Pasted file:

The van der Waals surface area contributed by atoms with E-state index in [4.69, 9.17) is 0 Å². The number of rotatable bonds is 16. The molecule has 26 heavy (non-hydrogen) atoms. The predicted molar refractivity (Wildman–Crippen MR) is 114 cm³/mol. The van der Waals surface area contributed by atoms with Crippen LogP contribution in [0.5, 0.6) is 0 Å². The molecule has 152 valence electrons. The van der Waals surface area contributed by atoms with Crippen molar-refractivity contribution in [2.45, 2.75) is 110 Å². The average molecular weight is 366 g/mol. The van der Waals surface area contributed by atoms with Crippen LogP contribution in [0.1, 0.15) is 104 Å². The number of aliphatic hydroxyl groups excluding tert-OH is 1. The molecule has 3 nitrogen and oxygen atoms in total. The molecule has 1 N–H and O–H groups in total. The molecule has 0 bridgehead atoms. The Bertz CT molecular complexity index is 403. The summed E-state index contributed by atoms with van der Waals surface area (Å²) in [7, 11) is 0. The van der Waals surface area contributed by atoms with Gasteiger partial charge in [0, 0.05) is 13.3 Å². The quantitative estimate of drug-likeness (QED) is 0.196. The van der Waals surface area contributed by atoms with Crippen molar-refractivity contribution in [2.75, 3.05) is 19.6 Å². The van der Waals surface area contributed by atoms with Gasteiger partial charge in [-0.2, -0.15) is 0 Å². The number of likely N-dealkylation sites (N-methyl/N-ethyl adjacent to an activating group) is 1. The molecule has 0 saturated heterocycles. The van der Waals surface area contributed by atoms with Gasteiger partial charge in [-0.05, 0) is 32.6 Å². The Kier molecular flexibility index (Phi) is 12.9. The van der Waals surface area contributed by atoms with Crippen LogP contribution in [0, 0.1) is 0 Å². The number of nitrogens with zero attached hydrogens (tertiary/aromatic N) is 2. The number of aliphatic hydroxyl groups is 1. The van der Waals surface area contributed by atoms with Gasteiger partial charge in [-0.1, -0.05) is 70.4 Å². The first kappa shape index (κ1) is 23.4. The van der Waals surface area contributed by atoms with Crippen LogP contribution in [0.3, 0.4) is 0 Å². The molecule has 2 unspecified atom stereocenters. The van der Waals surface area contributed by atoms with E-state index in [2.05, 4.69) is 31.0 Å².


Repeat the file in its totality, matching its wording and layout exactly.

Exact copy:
The van der Waals surface area contributed by atoms with E-state index in [4.69, 9.17) is 0 Å². The number of rotatable bonds is 16. The molecule has 26 heavy (non-hydrogen) atoms. The predicted molar refractivity (Wildman–Crippen MR) is 114 cm³/mol. The van der Waals surface area contributed by atoms with Crippen LogP contribution in [0.5, 0.6) is 0 Å². The molecule has 152 valence electrons. The van der Waals surface area contributed by atoms with Crippen molar-refractivity contribution in [2.45, 2.75) is 110 Å². The average molecular weight is 366 g/mol. The van der Waals surface area contributed by atoms with Crippen LogP contribution in [0.1, 0.15) is 104 Å². The number of aliphatic hydroxyl groups excluding tert-OH is 1. The molecule has 3 nitrogen and oxygen atoms in total. The molecule has 1 N–H and O–H groups in total. The molecule has 0 bridgehead atoms. The Bertz CT molecular complexity index is 403. The summed E-state index contributed by atoms with van der Waals surface area (Å²) in [7, 11) is 0. The van der Waals surface area contributed by atoms with Gasteiger partial charge in [0, 0.05) is 13.3 Å². The quantitative estimate of drug-likeness (QED) is 0.196. The van der Waals surface area contributed by atoms with Crippen molar-refractivity contribution in [2.75, 3.05) is 19.6 Å². The van der Waals surface area contributed by atoms with Gasteiger partial charge in [-0.2, -0.15) is 0 Å². The number of likely N-dealkylation sites (N-methyl/N-ethyl adjacent to an activating group) is 1. The molecule has 0 saturated heterocycles. The van der Waals surface area contributed by atoms with Gasteiger partial charge in [-0.05, 0) is 32.6 Å². The Kier molecular flexibility index (Phi) is 12.9. The van der Waals surface area contributed by atoms with Crippen LogP contribution in [0, 0.1) is 0 Å². The number of nitrogens with zero attached hydrogens (tertiary/aromatic N) is 2. The number of aliphatic hydroxyl groups is 1. The van der Waals surface area contributed by atoms with Gasteiger partial charge in [-0.1, -0.05) is 70.4 Å². The first kappa shape index (κ1) is 23.4. The van der Waals surface area contributed by atoms with Crippen LogP contribution in [0.3, 0.4) is 0 Å². The molecule has 2 unspecified atom stereocenters. The van der Waals surface area contributed by atoms with E-state index in [2.05, 4.69) is 31.0 Å².